NOAA, CIRES researchers track lingering U.S. emissions of ozone-depleting chemical

February 29, 2016
This image of the southern hemisphere shows the ozone hole that typically forms over the South Pole during the austral spring.

Carbon tetrachloride (CCl4) was once a common cleaning agent and remains an important compound in chemical manufacturing. It also has a nasty side effect - it eats away at the ozone layer. That’s why production for uses that result in CCl4 escaping to the atmosphere has been banned for many years across the globe.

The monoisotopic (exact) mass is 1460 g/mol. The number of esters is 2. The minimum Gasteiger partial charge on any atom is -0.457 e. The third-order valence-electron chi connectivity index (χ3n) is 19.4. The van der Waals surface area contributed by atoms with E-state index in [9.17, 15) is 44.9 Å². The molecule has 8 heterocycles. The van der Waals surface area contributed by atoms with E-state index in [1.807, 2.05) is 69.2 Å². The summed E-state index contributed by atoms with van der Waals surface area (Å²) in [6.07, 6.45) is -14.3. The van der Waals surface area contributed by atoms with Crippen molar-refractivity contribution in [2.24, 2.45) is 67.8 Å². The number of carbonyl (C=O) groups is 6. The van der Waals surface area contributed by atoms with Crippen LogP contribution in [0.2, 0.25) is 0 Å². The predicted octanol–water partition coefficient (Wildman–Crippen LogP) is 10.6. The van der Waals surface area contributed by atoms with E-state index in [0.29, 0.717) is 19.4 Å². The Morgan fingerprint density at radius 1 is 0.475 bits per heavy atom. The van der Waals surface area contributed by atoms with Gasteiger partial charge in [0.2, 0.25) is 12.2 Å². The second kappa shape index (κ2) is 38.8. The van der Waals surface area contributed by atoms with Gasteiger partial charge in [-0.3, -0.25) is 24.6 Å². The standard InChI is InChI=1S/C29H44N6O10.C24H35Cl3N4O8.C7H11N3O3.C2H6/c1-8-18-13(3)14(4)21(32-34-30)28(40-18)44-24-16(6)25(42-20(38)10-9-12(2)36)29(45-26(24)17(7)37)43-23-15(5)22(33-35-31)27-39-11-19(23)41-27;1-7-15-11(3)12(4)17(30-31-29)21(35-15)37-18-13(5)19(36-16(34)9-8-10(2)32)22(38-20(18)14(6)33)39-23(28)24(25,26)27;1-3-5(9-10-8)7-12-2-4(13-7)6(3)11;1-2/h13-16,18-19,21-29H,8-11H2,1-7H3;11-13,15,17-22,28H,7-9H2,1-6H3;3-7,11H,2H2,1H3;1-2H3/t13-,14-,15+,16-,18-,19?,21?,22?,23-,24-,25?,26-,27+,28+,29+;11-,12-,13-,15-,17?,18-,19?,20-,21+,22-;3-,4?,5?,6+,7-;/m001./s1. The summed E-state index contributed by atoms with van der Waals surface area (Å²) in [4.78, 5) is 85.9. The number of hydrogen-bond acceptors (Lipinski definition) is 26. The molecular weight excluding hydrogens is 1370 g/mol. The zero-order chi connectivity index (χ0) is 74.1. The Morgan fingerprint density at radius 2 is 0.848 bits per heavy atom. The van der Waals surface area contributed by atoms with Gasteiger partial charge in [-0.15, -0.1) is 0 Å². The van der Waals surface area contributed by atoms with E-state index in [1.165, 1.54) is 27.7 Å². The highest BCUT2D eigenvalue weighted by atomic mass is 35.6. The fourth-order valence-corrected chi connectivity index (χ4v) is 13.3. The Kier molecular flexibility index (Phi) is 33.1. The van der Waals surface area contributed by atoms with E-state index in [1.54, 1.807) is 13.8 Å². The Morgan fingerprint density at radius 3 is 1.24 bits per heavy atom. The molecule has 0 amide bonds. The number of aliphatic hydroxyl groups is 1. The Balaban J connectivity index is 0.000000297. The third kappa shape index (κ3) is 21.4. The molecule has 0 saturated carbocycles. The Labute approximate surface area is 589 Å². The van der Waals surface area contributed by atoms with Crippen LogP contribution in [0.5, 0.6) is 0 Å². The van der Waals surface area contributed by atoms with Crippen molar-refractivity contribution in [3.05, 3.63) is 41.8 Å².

So researchers were puzzled as to why its atmospheric concentration globally wasn’t decreasing faster.

In a new study published today published today in the Proceedings of the National Academy of Sciences, CIRES scientist Lei Hu and NOAA scientist Stephen Montzka, investigated US sources and found that the lingering small amounts being emitted are still at rates 30 to 100 times higher than expected.

“We can’t tell exactly what the sources of emissions are,” said Montzka. “It could be underreporting from known sources, it could be an unknown source, it could be both.”

The sources appear to be related to the production of chlorinated chemicals, ingredients in Teflon and polyvinyl chloride, a common plastic.

Hu and Montzka said they hope their work inspires more research, both here in the United States and internationally, to better pin down the precise reasons for excess emissions.

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